Farming with Horses at the Horse Progress Days
Let's Talk Rusty Iron: Sam Moore relates the breeds, demonstrations and horse drawn farm equipment seen at the Draft Horse and Mule Progress Days in June 2001.
An estimated 10,000 spectators attended the eighth annual Draft Horse and Mule Progress Days, held in June 2001 in southeastern Indiana. Presented by the horse farming community of Daviess County, the show was headquartered at Dinky's Auction Center, northeast of Montgomery, and field demonstrations took place under a blazing hot sun at a farm next to the auction barn.
Farm equipment manufacturers stopped building horse drawn equipment during the early 1950s because they thought the horse was finished as a power source on modern farms. For the next three decades, horse farmers got along by buying up old horse-drawn implements and repairing, rebuilding and modifying the machines.
In time, the supply of old machinery dried up, and at the same time, modern farming methods demanded new and better equipment. And just as the original U.S. farm machinery revolution of the 19th century started with farmers building new equipment or improving existing machines, so too have present-day horse farmers designed and built, or have had built, equipment to suit their needs. In addition, they've figured out ways to successfully adapt modern, high-tech tractor implements for use with animal power.
Local manufacturers cater to local needs in each area of the country that has a large number of farmers using horses, and a few companies have evolved to the point of selling implements all across the United States and Canada, as well as overseas.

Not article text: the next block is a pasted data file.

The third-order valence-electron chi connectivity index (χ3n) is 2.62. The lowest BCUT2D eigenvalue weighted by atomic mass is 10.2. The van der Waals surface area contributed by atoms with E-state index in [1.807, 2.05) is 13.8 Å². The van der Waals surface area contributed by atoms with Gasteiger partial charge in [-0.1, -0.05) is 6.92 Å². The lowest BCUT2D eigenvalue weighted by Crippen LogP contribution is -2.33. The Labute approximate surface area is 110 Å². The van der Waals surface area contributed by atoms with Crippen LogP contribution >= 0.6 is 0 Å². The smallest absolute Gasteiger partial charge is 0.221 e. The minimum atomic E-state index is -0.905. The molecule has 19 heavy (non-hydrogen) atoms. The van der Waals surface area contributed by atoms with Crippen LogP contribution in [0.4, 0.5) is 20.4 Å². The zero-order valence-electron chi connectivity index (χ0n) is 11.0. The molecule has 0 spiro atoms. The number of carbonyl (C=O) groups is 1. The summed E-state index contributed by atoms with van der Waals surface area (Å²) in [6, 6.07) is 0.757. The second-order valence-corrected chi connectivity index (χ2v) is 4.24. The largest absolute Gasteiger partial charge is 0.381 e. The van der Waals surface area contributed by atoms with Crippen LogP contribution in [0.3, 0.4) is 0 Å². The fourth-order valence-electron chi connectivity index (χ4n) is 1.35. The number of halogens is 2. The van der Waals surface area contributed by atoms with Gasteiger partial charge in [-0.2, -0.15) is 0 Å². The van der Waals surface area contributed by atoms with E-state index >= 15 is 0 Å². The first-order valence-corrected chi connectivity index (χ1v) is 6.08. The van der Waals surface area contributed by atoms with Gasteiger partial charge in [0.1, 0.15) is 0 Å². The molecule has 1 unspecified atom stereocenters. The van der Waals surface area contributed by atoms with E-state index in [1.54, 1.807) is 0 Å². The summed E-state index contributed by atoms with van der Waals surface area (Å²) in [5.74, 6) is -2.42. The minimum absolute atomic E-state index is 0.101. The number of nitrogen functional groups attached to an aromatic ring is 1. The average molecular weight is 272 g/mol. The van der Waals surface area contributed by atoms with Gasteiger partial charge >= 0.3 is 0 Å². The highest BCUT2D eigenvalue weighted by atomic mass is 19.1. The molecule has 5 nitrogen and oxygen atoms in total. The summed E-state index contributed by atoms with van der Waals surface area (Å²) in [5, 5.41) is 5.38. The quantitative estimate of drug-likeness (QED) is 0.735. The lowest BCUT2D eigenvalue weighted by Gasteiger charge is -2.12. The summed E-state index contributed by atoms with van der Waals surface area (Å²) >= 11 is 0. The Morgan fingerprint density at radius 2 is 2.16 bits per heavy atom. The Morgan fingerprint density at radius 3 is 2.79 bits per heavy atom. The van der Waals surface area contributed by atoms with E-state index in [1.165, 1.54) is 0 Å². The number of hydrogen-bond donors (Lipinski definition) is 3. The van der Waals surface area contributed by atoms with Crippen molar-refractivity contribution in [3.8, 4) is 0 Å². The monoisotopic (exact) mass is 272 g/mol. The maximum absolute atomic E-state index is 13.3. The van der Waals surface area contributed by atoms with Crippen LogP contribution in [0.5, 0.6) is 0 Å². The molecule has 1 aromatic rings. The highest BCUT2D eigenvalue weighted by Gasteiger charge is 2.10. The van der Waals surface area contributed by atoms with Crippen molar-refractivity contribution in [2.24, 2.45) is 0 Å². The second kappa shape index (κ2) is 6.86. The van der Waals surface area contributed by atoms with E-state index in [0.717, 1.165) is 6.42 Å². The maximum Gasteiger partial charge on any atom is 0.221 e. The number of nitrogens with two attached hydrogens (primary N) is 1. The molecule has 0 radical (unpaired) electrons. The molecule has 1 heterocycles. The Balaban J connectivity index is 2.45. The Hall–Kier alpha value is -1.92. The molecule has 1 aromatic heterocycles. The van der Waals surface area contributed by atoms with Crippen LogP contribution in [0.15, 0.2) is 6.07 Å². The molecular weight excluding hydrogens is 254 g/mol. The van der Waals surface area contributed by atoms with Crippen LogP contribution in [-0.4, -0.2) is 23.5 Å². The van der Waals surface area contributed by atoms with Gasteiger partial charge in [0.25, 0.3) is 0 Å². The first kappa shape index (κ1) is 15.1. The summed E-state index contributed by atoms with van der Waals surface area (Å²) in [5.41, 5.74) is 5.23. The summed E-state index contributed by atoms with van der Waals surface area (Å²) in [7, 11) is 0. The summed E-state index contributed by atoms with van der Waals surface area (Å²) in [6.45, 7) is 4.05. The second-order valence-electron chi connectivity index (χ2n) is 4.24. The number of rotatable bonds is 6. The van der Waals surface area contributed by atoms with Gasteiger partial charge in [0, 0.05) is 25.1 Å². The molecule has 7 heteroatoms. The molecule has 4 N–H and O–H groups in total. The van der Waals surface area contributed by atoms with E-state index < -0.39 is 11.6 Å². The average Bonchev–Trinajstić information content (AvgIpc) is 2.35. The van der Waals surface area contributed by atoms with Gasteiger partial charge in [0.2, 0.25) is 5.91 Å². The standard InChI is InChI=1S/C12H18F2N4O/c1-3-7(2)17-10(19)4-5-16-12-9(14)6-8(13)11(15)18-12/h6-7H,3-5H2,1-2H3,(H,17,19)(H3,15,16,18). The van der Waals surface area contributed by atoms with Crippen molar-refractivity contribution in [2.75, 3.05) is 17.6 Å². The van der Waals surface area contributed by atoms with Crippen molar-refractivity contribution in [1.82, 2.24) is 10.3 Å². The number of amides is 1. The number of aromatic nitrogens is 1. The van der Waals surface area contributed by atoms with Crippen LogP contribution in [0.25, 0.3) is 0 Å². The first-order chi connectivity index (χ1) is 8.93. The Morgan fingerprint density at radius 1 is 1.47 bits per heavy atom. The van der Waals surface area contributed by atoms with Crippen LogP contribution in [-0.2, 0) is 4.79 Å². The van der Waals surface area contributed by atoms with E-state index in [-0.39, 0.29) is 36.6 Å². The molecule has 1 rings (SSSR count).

The Horse and Mule Progress Days exposition is intended to showcase the many new implements that are being built for use with horses, along with ways of adapting tractor machinery for horse use. The manufacturers of this machinery, or their representatives, were on hand in the demonstration field to assist in putting the implements through their paces and to answer questions.
In addition, the venue gives many manufacturers of horse-related items an opportunity to display their products. Feed, harness and tack, wagons, carts and buggies, logging equipment, shoeing stocks, stalls and feeders, liquid manure handling equipment and how-to books were among the items represented this year.
Most of the draft horse breed associations also were on hand to tout their favorite animals, which were represented in the flesh and put to work pulling various implements. These included draft ponies, Haflingers, spotted draft horses, Norwegian Fiords, American Creams, suffolks, Brabants, Belgians, Percherons and mules. In addition, a span of milking shorthorn oxen named Lewis and Clark did their share of work.
One tool on display that has become essential to the horse farmer is the forecart, which can be as simple as a platform with a seat, mounted on two wheels, or as complex as a huge, 4-wheeled, power-takeoff cart with a 135-hp, diesel engine and a heavy-duty, hydraulic, 3-point hitch. A fore-cart makes it possible to use tractor-drawn implements behind horses while providing a safe place for the teamster to ride.